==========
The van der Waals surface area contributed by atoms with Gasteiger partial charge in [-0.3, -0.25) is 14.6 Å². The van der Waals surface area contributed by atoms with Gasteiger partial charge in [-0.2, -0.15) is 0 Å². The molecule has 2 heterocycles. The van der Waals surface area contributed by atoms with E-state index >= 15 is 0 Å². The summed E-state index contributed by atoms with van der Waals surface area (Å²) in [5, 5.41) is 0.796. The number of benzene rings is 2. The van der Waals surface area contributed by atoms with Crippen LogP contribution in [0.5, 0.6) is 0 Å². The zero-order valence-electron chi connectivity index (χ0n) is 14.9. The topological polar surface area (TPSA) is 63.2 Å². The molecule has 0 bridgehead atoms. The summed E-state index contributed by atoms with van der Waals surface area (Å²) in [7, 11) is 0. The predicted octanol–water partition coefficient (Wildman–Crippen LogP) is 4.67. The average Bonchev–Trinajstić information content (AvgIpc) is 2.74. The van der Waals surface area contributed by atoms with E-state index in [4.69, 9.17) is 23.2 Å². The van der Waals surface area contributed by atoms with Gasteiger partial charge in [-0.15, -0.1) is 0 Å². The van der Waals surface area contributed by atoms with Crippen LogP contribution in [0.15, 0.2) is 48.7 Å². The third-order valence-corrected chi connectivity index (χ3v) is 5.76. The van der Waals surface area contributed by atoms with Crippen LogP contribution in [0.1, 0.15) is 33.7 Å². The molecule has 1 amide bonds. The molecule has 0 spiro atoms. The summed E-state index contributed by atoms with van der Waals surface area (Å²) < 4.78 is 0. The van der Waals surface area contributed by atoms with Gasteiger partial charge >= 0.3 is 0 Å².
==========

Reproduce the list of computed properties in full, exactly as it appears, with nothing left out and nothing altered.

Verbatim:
The van der Waals surface area contributed by atoms with Gasteiger partial charge in [-0.3, -0.25) is 14.6 Å². The van der Waals surface area contributed by atoms with Gasteiger partial charge in [-0.2, -0.15) is 0 Å². The molecule has 2 heterocycles. The van der Waals surface area contributed by atoms with E-state index >= 15 is 0 Å². The summed E-state index contributed by atoms with van der Waals surface area (Å²) in [5, 5.41) is 0.796. The number of benzene rings is 2. The van der Waals surface area contributed by atoms with Crippen LogP contribution in [0.5, 0.6) is 0 Å². The zero-order valence-electron chi connectivity index (χ0n) is 14.9. The topological polar surface area (TPSA) is 63.2 Å². The molecule has 0 bridgehead atoms. The summed E-state index contributed by atoms with van der Waals surface area (Å²) in [7, 11) is 0. The predicted octanol–water partition coefficient (Wildman–Crippen LogP) is 4.67. The average Bonchev–Trinajstić information content (AvgIpc) is 2.74. The van der Waals surface area contributed by atoms with E-state index in [4.69, 9.17) is 23.2 Å². The van der Waals surface area contributed by atoms with Gasteiger partial charge in [-0.15, -0.1) is 0 Å². The van der Waals surface area contributed by atoms with Crippen LogP contribution in [0.15, 0.2) is 48.7 Å². The third-order valence-corrected chi connectivity index (χ3v) is 5.76. The van der Waals surface area contributed by atoms with Crippen LogP contribution in [0.1, 0.15) is 33.7 Å². The molecule has 1 amide bonds. The molecule has 0 spiro atoms. The summed E-state index contributed by atoms with van der Waals surface area (Å²) < 4.78 is 0. The van der Waals surface area contributed by atoms with Gasteiger partial charge >= 0.3 is 0 Å².